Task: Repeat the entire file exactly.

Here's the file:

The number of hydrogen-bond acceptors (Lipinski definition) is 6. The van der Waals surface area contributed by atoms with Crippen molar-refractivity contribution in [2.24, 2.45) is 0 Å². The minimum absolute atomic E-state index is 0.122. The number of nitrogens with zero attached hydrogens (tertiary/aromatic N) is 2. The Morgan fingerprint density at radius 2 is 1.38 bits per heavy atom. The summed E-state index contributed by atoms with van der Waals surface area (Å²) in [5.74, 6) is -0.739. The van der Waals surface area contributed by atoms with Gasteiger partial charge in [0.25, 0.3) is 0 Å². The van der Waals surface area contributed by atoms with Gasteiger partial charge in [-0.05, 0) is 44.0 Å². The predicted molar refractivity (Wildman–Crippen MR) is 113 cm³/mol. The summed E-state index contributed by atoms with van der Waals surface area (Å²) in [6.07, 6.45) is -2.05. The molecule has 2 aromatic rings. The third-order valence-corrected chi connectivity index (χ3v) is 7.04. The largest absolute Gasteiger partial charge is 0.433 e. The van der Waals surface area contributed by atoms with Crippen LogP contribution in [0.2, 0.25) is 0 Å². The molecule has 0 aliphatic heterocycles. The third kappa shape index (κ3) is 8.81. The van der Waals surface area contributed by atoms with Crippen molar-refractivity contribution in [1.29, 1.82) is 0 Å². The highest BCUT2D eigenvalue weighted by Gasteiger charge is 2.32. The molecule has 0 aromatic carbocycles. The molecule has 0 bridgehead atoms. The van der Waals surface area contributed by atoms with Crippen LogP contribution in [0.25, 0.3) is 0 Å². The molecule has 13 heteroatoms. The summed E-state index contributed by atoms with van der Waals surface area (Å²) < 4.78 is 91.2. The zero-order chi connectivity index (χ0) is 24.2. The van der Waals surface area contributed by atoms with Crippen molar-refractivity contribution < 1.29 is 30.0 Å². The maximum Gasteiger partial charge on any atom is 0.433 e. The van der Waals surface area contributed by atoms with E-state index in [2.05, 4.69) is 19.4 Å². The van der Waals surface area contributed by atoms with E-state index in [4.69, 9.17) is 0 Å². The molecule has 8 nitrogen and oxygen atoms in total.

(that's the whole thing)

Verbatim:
The number of hydrogen-bond acceptors (Lipinski definition) is 6. The van der Waals surface area contributed by atoms with Crippen molar-refractivity contribution in [2.24, 2.45) is 0 Å². The minimum absolute atomic E-state index is 0.122. The number of nitrogens with zero attached hydrogens (tertiary/aromatic N) is 2. The Morgan fingerprint density at radius 2 is 1.38 bits per heavy atom. The summed E-state index contributed by atoms with van der Waals surface area (Å²) in [5.74, 6) is -0.739. The van der Waals surface area contributed by atoms with Gasteiger partial charge in [0.25, 0.3) is 0 Å². The van der Waals surface area contributed by atoms with Gasteiger partial charge in [-0.05, 0) is 44.0 Å². The predicted molar refractivity (Wildman–Crippen MR) is 113 cm³/mol. The summed E-state index contributed by atoms with van der Waals surface area (Å²) in [6.07, 6.45) is -2.05. The molecule has 2 aromatic rings. The third-order valence-corrected chi connectivity index (χ3v) is 7.04. The largest absolute Gasteiger partial charge is 0.433 e. The van der Waals surface area contributed by atoms with Crippen LogP contribution in [0.2, 0.25) is 0 Å². The molecule has 0 aliphatic heterocycles. The third kappa shape index (κ3) is 8.81. The van der Waals surface area contributed by atoms with Crippen molar-refractivity contribution in [1.29, 1.82) is 0 Å². The highest BCUT2D eigenvalue weighted by Gasteiger charge is 2.32. The molecule has 0 aromatic carbocycles. The molecule has 0 bridgehead atoms. The van der Waals surface area contributed by atoms with Crippen LogP contribution in [0.25, 0.3) is 0 Å². The molecule has 13 heteroatoms. The summed E-state index contributed by atoms with van der Waals surface area (Å²) < 4.78 is 91.2. The zero-order chi connectivity index (χ0) is 24.2. The van der Waals surface area contributed by atoms with Crippen molar-refractivity contribution < 1.29 is 30.0 Å². The maximum Gasteiger partial charge on any atom is 0.433 e. The van der Waals surface area contributed by atoms with E-state index in [2.05, 4.69) is 19.4 Å². The van der Waals surface area contributed by atoms with E-state index in [4.69, 9.17) is 0 Å². The molecule has 8 nitrogen and oxygen atoms in total.